mrr.trains.com Model Railroader magazine Executive Editor Andy Sperandeo shows you how he makes the track on his home model railroad layout electrically reliable. He’ll show you how he solders wire feeders to the rails, bus wires, and track switches for good contact and smooth operation. Follow Andy’s tips and you’ll be on your way to trouble-free opeation on your own layout, whether it’s a 4×8 or a large layout like Andy’s or Model Railroader’s MR&T. Video Rating: 4 / 5
Question by : Model Railroad wiring help?
i have about 90 feet of track, 2 45 foot mainlines, when i run the train around, the train will slow down, sometimes to a stop, right before a power lead, i put one every 2 pieces of track. Does anybody know what is causing this, or how i can correct it?
Answer by Wingman It sounds like you have a polarity problem.
Check all the wires.
If you have one set reversed, the track will act like a resistor and cancel out the power about midway between two of the connection points,
All the wires on the outside rail should be one polarity and all the wires on the inside rail will be the other polarity.
Know better? Leave your own answer in the comments!
modelrr.oakviewresources.com A funny thing happened on the way to doing a series on ballasting track. I realized I should probably run feeder wires from the track to the main bus before mucking things up with ballast(D’oh). This series on wiring this part of my model railroad is the result.
Question by chinatrain99: model railroad conventional wiring and electric dimmer switches?
I have an O scale layout and using conventional wiring. I have a section of track that is “blocked” and current is controlled to this section using a regular house switch. I would like to divide sections of track and run them at different speeds using the same transformer. Since I got by using a regular house switch to control power, why could’nt I use a dimmer switch to direct the amount of power on particular sections of track. This way, I can run more independently without having transformers everywhere. Anyone else done this?
Answer by Wdlane For some reason unknown to me house dimmer switches do not have the same effect on controlling the speed of motors as it does to dim light bulbs. You are going off in the wrong direction.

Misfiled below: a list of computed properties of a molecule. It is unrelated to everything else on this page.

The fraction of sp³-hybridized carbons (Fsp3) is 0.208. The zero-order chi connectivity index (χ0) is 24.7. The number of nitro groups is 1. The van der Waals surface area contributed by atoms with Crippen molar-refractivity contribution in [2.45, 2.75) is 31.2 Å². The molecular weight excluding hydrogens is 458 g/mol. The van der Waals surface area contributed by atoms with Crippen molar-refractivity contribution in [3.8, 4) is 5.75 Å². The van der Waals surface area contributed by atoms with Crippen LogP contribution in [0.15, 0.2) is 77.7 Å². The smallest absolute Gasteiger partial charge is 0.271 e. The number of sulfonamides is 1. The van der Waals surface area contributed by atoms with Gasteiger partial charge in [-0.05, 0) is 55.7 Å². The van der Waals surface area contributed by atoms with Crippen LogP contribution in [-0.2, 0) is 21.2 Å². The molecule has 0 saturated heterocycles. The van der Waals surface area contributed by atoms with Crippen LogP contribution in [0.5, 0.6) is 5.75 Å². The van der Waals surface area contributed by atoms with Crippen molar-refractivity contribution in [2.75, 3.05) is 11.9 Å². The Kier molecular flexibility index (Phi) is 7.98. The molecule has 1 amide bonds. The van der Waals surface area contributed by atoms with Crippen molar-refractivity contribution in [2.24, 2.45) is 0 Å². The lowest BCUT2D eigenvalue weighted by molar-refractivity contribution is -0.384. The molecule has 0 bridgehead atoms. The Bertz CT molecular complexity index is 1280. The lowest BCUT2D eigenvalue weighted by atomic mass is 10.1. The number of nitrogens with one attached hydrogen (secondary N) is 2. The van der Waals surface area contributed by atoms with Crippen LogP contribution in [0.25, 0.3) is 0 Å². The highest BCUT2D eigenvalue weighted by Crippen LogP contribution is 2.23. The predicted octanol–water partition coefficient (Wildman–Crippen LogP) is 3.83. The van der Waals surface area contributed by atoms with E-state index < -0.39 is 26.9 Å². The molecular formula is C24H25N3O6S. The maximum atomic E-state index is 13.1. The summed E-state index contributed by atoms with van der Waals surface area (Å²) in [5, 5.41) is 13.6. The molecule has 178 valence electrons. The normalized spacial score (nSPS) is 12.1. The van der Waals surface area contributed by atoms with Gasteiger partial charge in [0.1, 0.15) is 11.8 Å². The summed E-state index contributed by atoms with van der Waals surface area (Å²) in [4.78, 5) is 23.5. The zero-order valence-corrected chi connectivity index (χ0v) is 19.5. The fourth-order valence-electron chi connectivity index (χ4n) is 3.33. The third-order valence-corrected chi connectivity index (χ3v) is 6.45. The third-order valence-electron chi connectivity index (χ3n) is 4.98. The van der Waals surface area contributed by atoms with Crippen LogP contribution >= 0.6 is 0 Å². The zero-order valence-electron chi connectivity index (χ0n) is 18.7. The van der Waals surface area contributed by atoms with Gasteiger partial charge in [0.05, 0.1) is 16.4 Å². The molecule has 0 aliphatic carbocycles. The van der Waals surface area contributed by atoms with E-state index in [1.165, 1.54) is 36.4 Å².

Almost ALL serious model railroaders are using DCC now. The track power is constant and live at all times. DCC is significantly easier then to have to wire many block sections. Decoders in each loco give you complete independent control without having to worry about block controls. Check out NCE DCC. They have everything to get you started.
This is my very first instructional video on building my model train layout. I know it is not perfect, I have things running out of the shot, and some other issues, but this was done with a Canon Digital still cam that takes videos. If I get a good response, I am going to do more details on how I build my layout. I learned a lot in this first video, and how to make the rest much better, plus I am shopping for a good digital camera to make them oh so sweet! This video is about how to prepare and wire your model train layout above the main board. A lot of people wire their layout below the main board, and they crawl under it, but I cannot since I am in a wheelchair. So I have wired this on the table, but it will be all below the landscape. All of the wires will feed back to a main panel, so I can make changes or additions on the fly, from a simple panel. I will be putting wires all throughout the layout, for stuff I have, and for future use, that way, I can pull out wires when I need them for new cool stuff. This layout is going to have automated crossing gates, a wig wag signal, and oh, so much more. Follow me in my journey while I build this cool layout with lots of bells and whistles, literally!! Video Rating: 5 / 5